The dreams of Saturn
It was a cool winter afternoon, the air thick with fog, and a sharp nip. I was walking along, following a haphazard trail of my memories, when I overheard this conversation, between a father and his little son, ahead of me. “What are those rings around Saturn, dad?” I smiled. Rocks, of course, I thought.
The dad replied with a small story. “A long time ago, Saturn was filled with people, just like you and me! They used to play, go to work, eat lots of ice cream, go to bed on time and all that. But,” the dad paused. He somehow looked careworn all of a sudden. “They also had this very peculiar habit” he said. “What habit?” The dad carried his child and continued, “The people of Saturn wanted to live just like all their neighbours. They wanted to be just like each other. So, they threw away their dreams. Every single one of them. All these dreams floated out into the sky and waited, hoping that maybe someone might need them. Slowly, the dreams collected dust and sulked around the planet. That’s how Saturn got its rings. It became so dusty, that the people couldn’t live there anymore. They had to move to a different planet. They found the Earth, and have lived here, ever since.”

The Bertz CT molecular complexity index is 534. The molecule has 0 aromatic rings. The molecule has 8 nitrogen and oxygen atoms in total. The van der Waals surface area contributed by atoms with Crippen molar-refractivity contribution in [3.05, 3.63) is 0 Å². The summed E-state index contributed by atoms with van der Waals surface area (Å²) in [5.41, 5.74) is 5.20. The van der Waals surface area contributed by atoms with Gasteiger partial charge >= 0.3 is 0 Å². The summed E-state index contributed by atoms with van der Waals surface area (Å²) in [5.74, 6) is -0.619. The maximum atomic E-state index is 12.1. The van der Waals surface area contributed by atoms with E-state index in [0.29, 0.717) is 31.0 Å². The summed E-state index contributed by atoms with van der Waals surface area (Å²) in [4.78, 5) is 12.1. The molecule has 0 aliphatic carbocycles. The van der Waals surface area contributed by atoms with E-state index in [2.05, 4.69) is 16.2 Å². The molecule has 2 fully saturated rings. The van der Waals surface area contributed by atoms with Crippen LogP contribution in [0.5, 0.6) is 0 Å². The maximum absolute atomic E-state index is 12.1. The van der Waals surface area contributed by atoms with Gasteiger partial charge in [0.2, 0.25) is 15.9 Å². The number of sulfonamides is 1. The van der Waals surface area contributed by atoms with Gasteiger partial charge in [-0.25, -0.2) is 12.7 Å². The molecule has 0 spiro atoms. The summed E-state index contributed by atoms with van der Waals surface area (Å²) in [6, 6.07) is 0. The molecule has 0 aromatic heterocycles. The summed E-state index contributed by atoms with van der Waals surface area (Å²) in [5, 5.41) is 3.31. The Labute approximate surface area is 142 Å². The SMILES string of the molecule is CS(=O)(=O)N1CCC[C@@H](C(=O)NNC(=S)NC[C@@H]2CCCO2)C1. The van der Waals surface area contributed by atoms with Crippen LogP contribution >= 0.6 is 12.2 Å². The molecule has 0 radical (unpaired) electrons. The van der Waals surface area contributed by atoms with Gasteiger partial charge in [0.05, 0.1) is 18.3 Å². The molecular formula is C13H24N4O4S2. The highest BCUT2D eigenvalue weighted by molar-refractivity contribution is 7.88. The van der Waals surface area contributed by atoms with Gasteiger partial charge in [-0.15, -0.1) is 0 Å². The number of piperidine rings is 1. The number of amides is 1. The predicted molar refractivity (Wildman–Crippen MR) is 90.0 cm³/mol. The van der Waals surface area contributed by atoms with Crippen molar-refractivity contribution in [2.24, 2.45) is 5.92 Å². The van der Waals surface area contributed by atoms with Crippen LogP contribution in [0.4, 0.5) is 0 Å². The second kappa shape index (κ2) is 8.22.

The boy erupted into questions, asking if he was a descendant of Saturn, if he was an alien and so on. I was stunned and frozen, the story heavier than the air around me. As the father disappeared from my view, I saw his walk, slowed down by the weight of his child and of his lost dreams.
We’re not like the people of Saturn… Are we? But, all of us have that one dream that just collects dust with every minute. Hidden in our thoughts, lurking in our eyes, or locked away with apprehension and despair. We’re all, in a way, filling up our atmosphere with all these untouched dreams and someday, it might get too hard to breathe.
It’s quite a depressing cycle. We shoulder somebody else’s idea of a dream and throw away our own. In doing so, we also throw away the ability to believe in things, leading a life full of something we don’t really care about.
Our dreams get heavier and dustier, which is perhaps why our breaths come out as sighs instead.